News In Brief

The Supreme Court agreed to revisit its so-called Miranda ruling that since 1966 has required police to warn criminal suspects of their rights before questioning them. The high court will decide whether a federal law passed in 1968 overturns, or dramatically limits, one of its most famous decisions - even though the law has rarely been cited. The justices will review a Maryland case in which the Fourth US Circuit Court decided the 1968 statute means Miranda warnings are just one of several factors courts should consider in deciding whether statements to police are made voluntarily.

Scientists said they were still hoping to contact the Mars Polar Lander early this morning, but were close to conceding the possibility that the spacecraft may be lost for good. They had received no signals to confirm that either the lander or two probes it sent shooting separately to the Martian surface arrived safely Friday. If there's no contact today, scientists will hope a pre-programmed Thursday switch to back-up communications and computer systems resolves the problem - although "the likelihood ... is not great," project manager Richard Cook said.

Five performing artists were feted at the 22nd annual Kennedy Center Honors gala in Washington. Musical comedian Victor Borge, Scottish actor Sean Connery, ground-breaking dancer Judith Jamison, Broadway actor Jason Robards, and singer Stevie Wonder were honored for their lifetime contributions to American culture.

Homeless people and their advocates in New York began the first of two rallies and all-night vigils to protest a crackdown by Mayor Rudolph Giuliani. Police had arrested 164 homeless people in New York since Nov. 20. Giuliani ordered the arrest of those refusing shelter after a woman from Texas was hit in the head with a brick in broad daylight in Midtown Nov. 16. The man charged in the case was homeless. The Giuliani administration has also said it will enforce work and other welfare rules as a condition for sheltering the homeless.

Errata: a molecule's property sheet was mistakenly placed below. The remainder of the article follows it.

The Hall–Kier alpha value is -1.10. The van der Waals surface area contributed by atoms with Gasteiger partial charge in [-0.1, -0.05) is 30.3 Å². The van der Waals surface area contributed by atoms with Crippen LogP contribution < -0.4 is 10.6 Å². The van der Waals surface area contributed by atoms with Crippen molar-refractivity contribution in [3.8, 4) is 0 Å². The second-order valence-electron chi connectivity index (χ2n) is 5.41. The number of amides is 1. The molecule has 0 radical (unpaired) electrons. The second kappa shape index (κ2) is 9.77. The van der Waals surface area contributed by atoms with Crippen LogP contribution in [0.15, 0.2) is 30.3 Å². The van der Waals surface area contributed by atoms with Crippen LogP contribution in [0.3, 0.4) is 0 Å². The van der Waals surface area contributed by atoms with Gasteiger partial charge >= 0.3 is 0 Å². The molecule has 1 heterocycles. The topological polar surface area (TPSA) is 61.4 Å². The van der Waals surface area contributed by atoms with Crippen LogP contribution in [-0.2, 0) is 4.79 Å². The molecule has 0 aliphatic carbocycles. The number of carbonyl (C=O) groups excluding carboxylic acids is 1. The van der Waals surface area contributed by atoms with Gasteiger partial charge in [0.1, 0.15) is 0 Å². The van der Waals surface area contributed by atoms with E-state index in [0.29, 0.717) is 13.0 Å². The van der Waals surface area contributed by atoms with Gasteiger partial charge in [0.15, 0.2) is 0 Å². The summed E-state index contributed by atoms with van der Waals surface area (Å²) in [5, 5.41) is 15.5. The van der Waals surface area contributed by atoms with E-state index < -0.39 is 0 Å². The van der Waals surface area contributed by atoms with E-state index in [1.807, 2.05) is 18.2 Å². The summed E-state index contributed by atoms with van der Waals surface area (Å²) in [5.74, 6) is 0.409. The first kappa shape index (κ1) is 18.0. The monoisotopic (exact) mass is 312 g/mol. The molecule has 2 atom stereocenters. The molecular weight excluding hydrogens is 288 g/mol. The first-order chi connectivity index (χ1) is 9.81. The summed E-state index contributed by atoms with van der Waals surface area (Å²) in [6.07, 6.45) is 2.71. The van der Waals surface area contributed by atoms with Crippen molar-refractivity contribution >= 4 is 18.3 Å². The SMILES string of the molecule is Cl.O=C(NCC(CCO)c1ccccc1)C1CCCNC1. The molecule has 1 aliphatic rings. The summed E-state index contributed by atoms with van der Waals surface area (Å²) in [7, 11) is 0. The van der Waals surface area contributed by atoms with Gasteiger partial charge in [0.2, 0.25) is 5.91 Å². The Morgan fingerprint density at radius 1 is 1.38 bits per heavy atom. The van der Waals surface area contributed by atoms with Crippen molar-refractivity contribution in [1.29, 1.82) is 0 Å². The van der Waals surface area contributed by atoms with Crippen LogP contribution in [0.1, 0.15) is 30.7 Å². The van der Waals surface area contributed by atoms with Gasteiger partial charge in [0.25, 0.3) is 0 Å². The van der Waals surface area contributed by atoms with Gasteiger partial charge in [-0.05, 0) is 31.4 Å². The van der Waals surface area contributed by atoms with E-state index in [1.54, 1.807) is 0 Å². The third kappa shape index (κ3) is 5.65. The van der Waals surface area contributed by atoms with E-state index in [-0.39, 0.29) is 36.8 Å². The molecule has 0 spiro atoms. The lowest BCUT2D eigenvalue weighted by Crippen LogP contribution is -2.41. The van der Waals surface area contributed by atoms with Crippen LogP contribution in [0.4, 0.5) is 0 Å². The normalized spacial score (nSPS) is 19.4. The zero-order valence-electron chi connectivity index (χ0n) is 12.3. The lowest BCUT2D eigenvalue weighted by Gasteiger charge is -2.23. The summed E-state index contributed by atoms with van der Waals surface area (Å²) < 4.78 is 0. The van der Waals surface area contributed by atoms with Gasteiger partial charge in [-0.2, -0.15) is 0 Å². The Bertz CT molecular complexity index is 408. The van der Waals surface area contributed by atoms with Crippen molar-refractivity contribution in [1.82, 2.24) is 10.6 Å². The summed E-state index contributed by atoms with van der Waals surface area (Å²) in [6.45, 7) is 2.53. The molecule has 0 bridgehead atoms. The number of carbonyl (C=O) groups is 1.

Roman Catholic and Jewish leaders were to launch a campaign to abolish the death penalty. Although 70 to 80 percent of Americans say in polls they support capital punishment as a deterrent to crime, the new effort by the National Jewish-Catholic Consultation of bishops and reform and conservative rabbis is designed to remind them of the moral dimension of taking a human life.

Bradley and McCain presidential camps were planning an unprecedented cross-party event to draw attention to campaign-finance reform. Aides to former Democratic Sen. Bill Bradley of New Jersey and Republican Sen. John McCain of Arizona said little had been determined about the joint appearance except that it would be held before the New Hampshire primary in February and that it would not be a fund-raiser.

Four students at a middle school were shot and another taken into custody in Fort Gibson, Okla. Superintendent Steve Wilmoth said some children were gathered outside before the start of classes when a student "just walked up and opened fire on them." All four victims were reportedly taken to hospitals.

(c) Copyright 1999. The Christian Science Publishing Society

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